Fri. Oct 30th, 2020

Creative Arts Emmy Awards: Night One – ‘Apollo 11’ leads Reality and Non-Fiction winners

Apollo 11 took center stage at the first night of the all-virtual Creative Arts Emmy Awards, winning three technical awards – sound editing, sound mixing and picture editing for a non-fiction program. The documentary, which was Oscar-eligible this year, is the last to fall under the new rules set by the Television Academy and the Film Academy that avoids double dipping into both the Emmys and the Oscars. Oscar-winning documentary feature American Factory, which won Outstanding Directing for a Documentary/Nonfiction Program.

Emmy nominee Nicole Byer (Nailed It!) hosted the virtual event from the outside of the Television Academy in Los Angeles, with introductions and announcement of categories by RuPaul Charles, The Mandalorian’s Gina Carano and Property Brothers’ star Jonathan Scott.

Other winners tonight included Leah Remini: Scientology And The Aftermath for Outstanding Hosted Nonfiction Series or Special, the second win for the program, which ended its run this season. RuPaul’s Drag Race won Outstanding Casting for a Reality Program (its first win there) and Sir David Attenborough won his third Emmy in a row for Outstanding Narrator, this time for Seven Worlds, One Planet. Netflix’s Queer Eye won its third Outstanding Structured Reality Program Emmy. Roger Ross Williams notched #2 in his EGOT belt with an Emmy win for Outstanding Documentary or Nonfiction Special (The Apollo, not 11) after his 2010 Oscar win for Best Documentary, Short Subject for Music with Prudence (you might best remember that for the co-producer who stormed the stage and took over his speech).

The big losers tonight were Netflix’s Michelle Obama doc Becoming, the Beastie Boys Story from Apple TV+, The Last Dance from ESPN and Tiger King from Netflix. All were big critical and audience hits that went home empty handed.

How did the show do in this new realm of remote and all virtual awards? Pretty good. Byer was a natural host (“There’s nothing normal about 2020, it’s wild,” she said. “If you don’t like me now, you’re not going to like me for the next four days, I’m sorry!”) and the show moved from announcer to announcer without a hitch. The canned, pre-recorded acceptance speeches however definitely felt like it, with the element of surprise removed from the equation and in one case, an acceptance speech was re-used (Eric Milano, the sound mixer and sound editor for Apollo 11). Byer joked about two created categories for this year, including Outstanding COVID-19 Compliance (with fake nominees like The Masked Singer and At Home with Amy Sedaris) and part one of the In Memoriam montage that featured who was lost in the realm of television this year.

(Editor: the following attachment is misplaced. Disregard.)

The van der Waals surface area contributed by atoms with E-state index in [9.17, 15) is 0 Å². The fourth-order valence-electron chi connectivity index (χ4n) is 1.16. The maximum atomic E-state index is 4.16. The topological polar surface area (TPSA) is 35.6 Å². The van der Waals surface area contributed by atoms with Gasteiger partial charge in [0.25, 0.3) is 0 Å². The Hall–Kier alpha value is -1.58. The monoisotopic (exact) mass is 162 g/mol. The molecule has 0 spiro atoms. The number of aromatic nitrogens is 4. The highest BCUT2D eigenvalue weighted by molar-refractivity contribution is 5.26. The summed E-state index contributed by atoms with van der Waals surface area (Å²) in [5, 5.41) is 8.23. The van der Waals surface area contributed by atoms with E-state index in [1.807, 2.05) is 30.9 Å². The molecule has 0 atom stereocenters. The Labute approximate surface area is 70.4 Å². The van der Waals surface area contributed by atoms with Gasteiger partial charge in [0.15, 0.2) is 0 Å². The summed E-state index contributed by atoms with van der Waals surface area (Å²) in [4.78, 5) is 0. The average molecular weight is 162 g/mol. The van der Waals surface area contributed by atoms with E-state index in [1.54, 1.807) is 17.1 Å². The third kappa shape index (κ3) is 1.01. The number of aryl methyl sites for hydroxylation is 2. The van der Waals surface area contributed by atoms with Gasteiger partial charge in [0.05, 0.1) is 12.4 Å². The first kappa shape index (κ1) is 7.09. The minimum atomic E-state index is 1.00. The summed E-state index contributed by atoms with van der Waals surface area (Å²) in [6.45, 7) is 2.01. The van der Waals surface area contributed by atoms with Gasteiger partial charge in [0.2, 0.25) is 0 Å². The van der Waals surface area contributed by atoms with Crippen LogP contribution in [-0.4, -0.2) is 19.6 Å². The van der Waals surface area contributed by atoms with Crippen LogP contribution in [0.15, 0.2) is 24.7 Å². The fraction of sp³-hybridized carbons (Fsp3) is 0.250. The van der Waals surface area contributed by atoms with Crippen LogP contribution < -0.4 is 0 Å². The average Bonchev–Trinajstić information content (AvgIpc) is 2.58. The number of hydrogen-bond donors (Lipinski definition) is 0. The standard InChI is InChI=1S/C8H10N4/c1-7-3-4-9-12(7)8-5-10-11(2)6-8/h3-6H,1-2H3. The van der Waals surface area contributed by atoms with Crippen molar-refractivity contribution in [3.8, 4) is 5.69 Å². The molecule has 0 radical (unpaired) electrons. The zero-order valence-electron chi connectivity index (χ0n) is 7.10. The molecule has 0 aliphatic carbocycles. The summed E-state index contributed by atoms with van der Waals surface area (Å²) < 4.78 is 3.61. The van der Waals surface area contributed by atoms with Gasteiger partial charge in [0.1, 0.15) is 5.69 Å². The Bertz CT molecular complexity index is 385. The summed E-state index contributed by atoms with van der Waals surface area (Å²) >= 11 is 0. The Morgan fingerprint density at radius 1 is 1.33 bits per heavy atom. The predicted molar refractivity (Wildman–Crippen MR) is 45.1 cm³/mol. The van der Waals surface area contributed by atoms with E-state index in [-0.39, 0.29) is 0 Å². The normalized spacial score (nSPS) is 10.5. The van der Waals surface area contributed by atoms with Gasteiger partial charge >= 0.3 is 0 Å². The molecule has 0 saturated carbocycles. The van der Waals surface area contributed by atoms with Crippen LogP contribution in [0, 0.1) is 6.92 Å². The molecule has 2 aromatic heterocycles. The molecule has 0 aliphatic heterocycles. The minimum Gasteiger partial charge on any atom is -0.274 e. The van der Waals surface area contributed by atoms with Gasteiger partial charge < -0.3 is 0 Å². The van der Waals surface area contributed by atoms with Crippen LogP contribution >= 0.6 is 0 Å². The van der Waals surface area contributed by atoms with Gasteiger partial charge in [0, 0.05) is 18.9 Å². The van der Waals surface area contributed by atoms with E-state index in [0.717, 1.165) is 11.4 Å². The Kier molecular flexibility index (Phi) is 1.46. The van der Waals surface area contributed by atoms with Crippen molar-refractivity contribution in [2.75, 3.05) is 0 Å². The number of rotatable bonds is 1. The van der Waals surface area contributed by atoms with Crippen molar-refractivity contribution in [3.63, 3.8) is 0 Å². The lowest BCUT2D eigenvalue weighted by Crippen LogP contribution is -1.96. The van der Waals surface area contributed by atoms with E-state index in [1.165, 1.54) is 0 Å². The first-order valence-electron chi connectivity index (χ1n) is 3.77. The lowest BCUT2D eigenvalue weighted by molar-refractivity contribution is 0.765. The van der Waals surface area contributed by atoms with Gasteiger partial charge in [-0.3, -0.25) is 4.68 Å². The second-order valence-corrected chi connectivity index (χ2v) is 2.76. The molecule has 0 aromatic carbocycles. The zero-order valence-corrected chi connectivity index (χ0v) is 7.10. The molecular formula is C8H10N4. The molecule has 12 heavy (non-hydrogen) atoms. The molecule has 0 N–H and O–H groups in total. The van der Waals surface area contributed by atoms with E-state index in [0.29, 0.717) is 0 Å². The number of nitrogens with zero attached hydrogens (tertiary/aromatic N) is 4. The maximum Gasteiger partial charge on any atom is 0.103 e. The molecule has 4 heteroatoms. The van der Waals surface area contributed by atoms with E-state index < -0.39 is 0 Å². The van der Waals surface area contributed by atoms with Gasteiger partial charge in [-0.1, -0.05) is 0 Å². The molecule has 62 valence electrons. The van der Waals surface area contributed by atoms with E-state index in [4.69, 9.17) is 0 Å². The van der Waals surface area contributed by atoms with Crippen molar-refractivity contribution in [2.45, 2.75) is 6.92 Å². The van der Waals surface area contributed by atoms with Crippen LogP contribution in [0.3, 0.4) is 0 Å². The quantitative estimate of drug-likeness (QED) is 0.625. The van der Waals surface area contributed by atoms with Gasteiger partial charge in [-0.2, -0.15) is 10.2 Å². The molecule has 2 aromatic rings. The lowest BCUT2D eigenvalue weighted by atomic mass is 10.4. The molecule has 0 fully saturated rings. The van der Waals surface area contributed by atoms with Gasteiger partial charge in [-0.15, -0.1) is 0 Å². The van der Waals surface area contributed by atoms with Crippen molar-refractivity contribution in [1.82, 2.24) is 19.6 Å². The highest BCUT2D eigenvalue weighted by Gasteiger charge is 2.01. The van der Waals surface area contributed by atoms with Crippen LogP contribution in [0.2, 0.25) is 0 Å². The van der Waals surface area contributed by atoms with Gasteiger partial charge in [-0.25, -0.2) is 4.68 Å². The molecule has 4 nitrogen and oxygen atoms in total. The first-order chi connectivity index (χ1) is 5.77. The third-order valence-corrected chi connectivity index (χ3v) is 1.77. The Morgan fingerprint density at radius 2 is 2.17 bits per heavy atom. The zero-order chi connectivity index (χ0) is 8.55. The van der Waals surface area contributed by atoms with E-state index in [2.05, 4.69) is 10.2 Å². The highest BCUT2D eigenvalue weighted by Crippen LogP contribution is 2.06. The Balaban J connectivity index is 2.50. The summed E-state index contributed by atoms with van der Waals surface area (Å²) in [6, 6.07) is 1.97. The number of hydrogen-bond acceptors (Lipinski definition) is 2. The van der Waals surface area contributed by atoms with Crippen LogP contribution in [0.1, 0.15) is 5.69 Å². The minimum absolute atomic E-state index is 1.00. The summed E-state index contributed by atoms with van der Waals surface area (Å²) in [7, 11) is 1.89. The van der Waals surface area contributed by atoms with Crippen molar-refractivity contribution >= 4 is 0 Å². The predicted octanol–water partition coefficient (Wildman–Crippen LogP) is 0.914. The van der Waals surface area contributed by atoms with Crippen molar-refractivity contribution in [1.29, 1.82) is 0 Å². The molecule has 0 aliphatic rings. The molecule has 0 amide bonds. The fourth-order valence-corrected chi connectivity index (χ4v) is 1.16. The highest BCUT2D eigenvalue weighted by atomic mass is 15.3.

Emmy nominee Kareem Abdul Jabbar was featured in a segment about representation and inclusion Hollywood and Survivor host Jeff Probst paid tribute to the show’s crew, in honor of the show’s 20th anniversary, from location of the upcoming season.

The rest of the week will encompass the rest of the over 100 categories for the Creative Arts Emmys with Variety on Tuesday and Scripted on Wednesday and Thursday, all beginning at 5pm PT live on The rest of the winners (including Reality or Competition Host and the Guest Acting categories) will be revealed Saturday on FXX in a show that begins at 8pm ET/5pm PT. All five nights will be produced by Bob Bain Productions.

Presenters for the five nights include Monica Aldama (Cheer), Jeff Bridges (The Old Man), Rose Byrne (Mrs. America), Bobby Cannavale (Homecoming), Laverne Cox (Orange Is the New Black), Desus Nice & The Kid Mero (Desus & Mero), Giancarlo Esposito (The Mandalorian; Better Call Saul), Brandee Evans (P-Valley), Chris Hardwick (The Wall; The Talking Dead), Jerry Harris (Cheer), Thomas Lennon (Reno 911), Daryl Mitchell (NCIS: New Orleans), Hilarie Burton Morgan (Friday Night In With The Morgans), Jeffrey Dean Morgan (Friday Night In With The Morgans; The Walking Dead), Erin Moriarty (The Boys), Lamorne Morris (Woke), Leslie Odom Jr. (Central Park), Jeremy Pope (Hollywood), Issa Rae (A Black Lady Sketch Show; Insecure), Monica Raymund (Hightown), Drew Scott (Property Brothers) and Wanda Sykes (The Marvelous Mrs. Maisel).

Here is the full list of winners:

Outstanding Documentary or Nonfiction Special: The Apollo

Outstanding Hosted Nonfiction Series or Special: Leah Remini: Scientology And The Aftermath

Outstanding Short Form Nonfiction or Reality Series: National Geographic Presents – Cosmos: Creating Possible Worlds

Outstanding Structured Reality Program: Queer Eye

Outstanding Casting for a Reality Program: RuPaul’s Drag Race

Outstanding Cinematography for a Nonfiction Program: The Cave

Outstanding Cinematography for a Reality Program: Life Below Zero

Outstanding Directing for a Documentary/Nonfiction Program: American Factory (Steven Bognar and Julia Reichert)

Outstanding Directing for a Reality Program: Cheer (“Daytona”)

Outstanding Music Composition for a Documentary Series or Special (Original Dramatic Score): Why We Hate – “Tools and Tactics”

Outstanding Narrator: David Attenborough (Seven Worlds, One Planet)

Outstanding Picture Editing for a Nonfiction Program: Apollo 11

Outstanding Picture Editing for a Structured Reality or Competition Program: RuPaul’s Drag Race – “I’m That Bitch”

Outstanding Picture Editing for An Unstructured Reality Program: Cheer – “God Blessed Texas”

Outstanding Sound Editing for a Nonfiction or Reality Program (Single or Multi-Camera): Apollo 11

Outstanding Sound Mixing for a Nonfiction or Reality Program (Single or Multi-Camera): Apollo 11

Outstanding Writing for a Nonfiction Program: Don’t F*** With Cats

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